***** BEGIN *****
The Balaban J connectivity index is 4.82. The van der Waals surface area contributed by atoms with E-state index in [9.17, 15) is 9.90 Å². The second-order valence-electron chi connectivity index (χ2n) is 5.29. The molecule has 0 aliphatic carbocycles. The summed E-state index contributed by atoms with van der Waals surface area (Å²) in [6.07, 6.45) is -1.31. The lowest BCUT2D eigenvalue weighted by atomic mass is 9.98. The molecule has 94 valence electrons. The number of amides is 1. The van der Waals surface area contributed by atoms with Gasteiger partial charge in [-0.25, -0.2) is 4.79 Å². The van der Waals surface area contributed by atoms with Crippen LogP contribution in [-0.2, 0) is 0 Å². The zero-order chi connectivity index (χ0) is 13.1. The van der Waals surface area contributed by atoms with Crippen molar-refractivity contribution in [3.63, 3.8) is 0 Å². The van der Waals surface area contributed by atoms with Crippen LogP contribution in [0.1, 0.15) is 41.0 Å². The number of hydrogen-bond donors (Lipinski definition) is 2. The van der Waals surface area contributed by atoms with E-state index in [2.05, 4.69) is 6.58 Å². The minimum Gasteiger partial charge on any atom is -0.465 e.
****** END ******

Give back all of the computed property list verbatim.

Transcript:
The Balaban J connectivity index is 4.82. The van der Waals surface area contributed by atoms with E-state index in [9.17, 15) is 9.90 Å². The second-order valence-electron chi connectivity index (χ2n) is 5.29. The molecule has 0 aliphatic carbocycles. The summed E-state index contributed by atoms with van der Waals surface area (Å²) in [6.07, 6.45) is -1.31. The lowest BCUT2D eigenvalue weighted by atomic mass is 9.98. The molecule has 94 valence electrons. The number of amides is 1. The van der Waals surface area contributed by atoms with Gasteiger partial charge in [-0.25, -0.2) is 4.79 Å². The van der Waals surface area contributed by atoms with Crippen LogP contribution in [-0.2, 0) is 0 Å². The zero-order chi connectivity index (χ0) is 13.1. The van der Waals surface area contributed by atoms with Crippen molar-refractivity contribution in [3.63, 3.8) is 0 Å². The van der Waals surface area contributed by atoms with Crippen LogP contribution in [0.1, 0.15) is 41.0 Å². The number of hydrogen-bond donors (Lipinski definition) is 2. The van der Waals surface area contributed by atoms with E-state index in [2.05, 4.69) is 6.58 Å². The minimum Gasteiger partial charge on any atom is -0.465 e.